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Letting the mysterious come through in poetry


International modernism and changes in writing style
Donald Hall Poet
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My friend Robert Bly spent a year in Norway and discovered International Modernism. We had all grown up on English and American Modernism, on Eliot, and on Pound, and... and on the poets who had followed them, and it was... that's frequently called Modernism, but it's very different from what, a kind of expressionist use of metaphor. Georg Trackl, the German [sic] poet, killed himself during the First World War - and wrote sort Blue Rider poems - he... he was a friend of Franz Marc, I believe - and they are kind of surreal. I tend to avoid the word surrealism, because it got taken over by André Breton, and became a set of rules and so on. The greatest practitioners... there were many in... in Scandanavia who were not well known even now in translation, Harry Martinson and Gunnar Ekelöf, but there were many, many in Spain - Lorca from the '30s, but Jiménez, Sulomono [sic].  They were apparently Gongoresque - I have no Spanish - they wrote with extravagant metaphors and mysterious poems, and French symbolism in some ways gave license to it, but it was much less tidy, much less reasonable than French symbolism, or French surrealism.  And, particularly with Bly's help - with his own translations, and his also putting me to look at translations of other poets - I became aware of Neruda, and Neruda was one of those poets who translates well. A poet like Goethe can't translate at all, Pushkin can't translate, but often poets who rely on the expressive image can be more translatable.  And I began to write poems more in this style, and I began to experiment moving away from syllabics, with varieties of free verse, and my poetry in particular took on a... a sound - it was rather short lined, and the sense moved over to the end of the line, a lot - not invariably - but there was a lot of enjambment, and there was great... a great many long vowels, and often the long vowels were in assonance.  So if I could use a line like 'high tide line', I'd love it.  And for many years my... my poems, which were my own and not sounding like anybody else's, were making their own kind of noise because it was a noise that pleased me the most and shivered my timbers.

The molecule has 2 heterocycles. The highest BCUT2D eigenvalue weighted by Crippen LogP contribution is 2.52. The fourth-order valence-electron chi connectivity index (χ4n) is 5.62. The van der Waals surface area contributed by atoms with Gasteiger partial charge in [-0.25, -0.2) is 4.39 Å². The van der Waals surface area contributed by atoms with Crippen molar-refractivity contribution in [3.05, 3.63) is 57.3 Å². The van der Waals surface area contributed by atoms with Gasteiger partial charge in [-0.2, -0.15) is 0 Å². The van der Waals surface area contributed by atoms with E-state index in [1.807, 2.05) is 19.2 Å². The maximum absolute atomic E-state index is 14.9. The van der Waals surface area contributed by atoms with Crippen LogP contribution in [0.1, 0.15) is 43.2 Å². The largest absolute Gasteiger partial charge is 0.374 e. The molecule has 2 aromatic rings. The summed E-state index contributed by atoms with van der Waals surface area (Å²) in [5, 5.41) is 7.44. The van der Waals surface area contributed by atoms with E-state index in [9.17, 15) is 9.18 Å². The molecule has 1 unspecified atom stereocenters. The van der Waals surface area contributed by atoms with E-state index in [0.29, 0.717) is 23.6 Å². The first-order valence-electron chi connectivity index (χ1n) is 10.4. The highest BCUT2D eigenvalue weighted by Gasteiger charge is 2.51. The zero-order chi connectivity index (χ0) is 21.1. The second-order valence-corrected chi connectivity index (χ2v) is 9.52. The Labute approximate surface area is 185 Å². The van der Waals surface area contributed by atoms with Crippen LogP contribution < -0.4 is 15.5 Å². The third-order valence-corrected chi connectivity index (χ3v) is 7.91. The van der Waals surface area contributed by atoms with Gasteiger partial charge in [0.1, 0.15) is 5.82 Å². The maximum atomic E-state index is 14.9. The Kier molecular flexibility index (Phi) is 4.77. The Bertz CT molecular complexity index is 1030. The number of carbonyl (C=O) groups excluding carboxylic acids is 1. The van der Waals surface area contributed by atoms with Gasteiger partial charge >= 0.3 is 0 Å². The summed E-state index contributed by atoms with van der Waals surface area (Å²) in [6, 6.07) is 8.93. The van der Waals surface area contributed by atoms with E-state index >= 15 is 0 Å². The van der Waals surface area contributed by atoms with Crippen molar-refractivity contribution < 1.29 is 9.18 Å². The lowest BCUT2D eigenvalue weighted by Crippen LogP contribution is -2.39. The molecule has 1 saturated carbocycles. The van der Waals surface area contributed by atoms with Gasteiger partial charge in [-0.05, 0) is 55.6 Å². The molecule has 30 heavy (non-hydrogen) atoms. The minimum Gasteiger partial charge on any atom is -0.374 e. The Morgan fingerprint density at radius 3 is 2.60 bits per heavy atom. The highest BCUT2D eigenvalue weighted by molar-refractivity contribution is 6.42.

The 14th US Poet Laureate Donald Hall (1928-2018) was educated at Phillips Exeter Academy, then earned a bachelor's degree from Harvard in 1951 and a BLitt, from Oxford in 1953. He published many essays and anthologies of both poetry and prose including String too Short to be Saved: Recollections of Summers on a New England Farm, White Apples and the Taste of Stone, Without: Poems, and Ox-Cart Man, a children's book which won the Caldecott Medal. Hall was editor of the magazine Oxford Poetry, literary editor of Isis, editor of New Poems, and poetry editor of The Paris Review. He won many awards, including two Guggenheim Fellowships and a Robert Frost Medal. At the end of his first Oxford year, he also won the university's Newdigate Prize, awarded for his poem Exile.

Listeners: Kendel Currier

Kendel Currier started working for Donald Hall in August of 1994 as his correspondence typist. Later she took on his manuscript typing as well, and in October of 1998 moved 100 meters down the road from Donald and became his personal assistant, adding many various new tasks to her work. As well as working for Donald for the last 10 and-a-half years, Donald Hall and Kendel Currier share a set of great (or for Kendel great-great) grandparents, making them distant cousins and part of a similar New Hampshire heritage.

Tags: Norway, International Modernism, English Modernism, American Modernism, WWI, Scandanavia, Spain, Spanish, French surrealism, French symbolism, Robert Bly, TS Eliot, Ezra Pound, Georg Trackl, Franz Marc, André Breton, Harry Martinson, Gunnar Ekelöf, Federico García Lorca, Juan Ramón Jiménez, Pablo Neruda, Johann Wolfgang von Goethe, Alexander Pushkin

Duration: 3 minutes, 11 seconds

Date story recorded: January 2005

Date story went live: 24 January 2008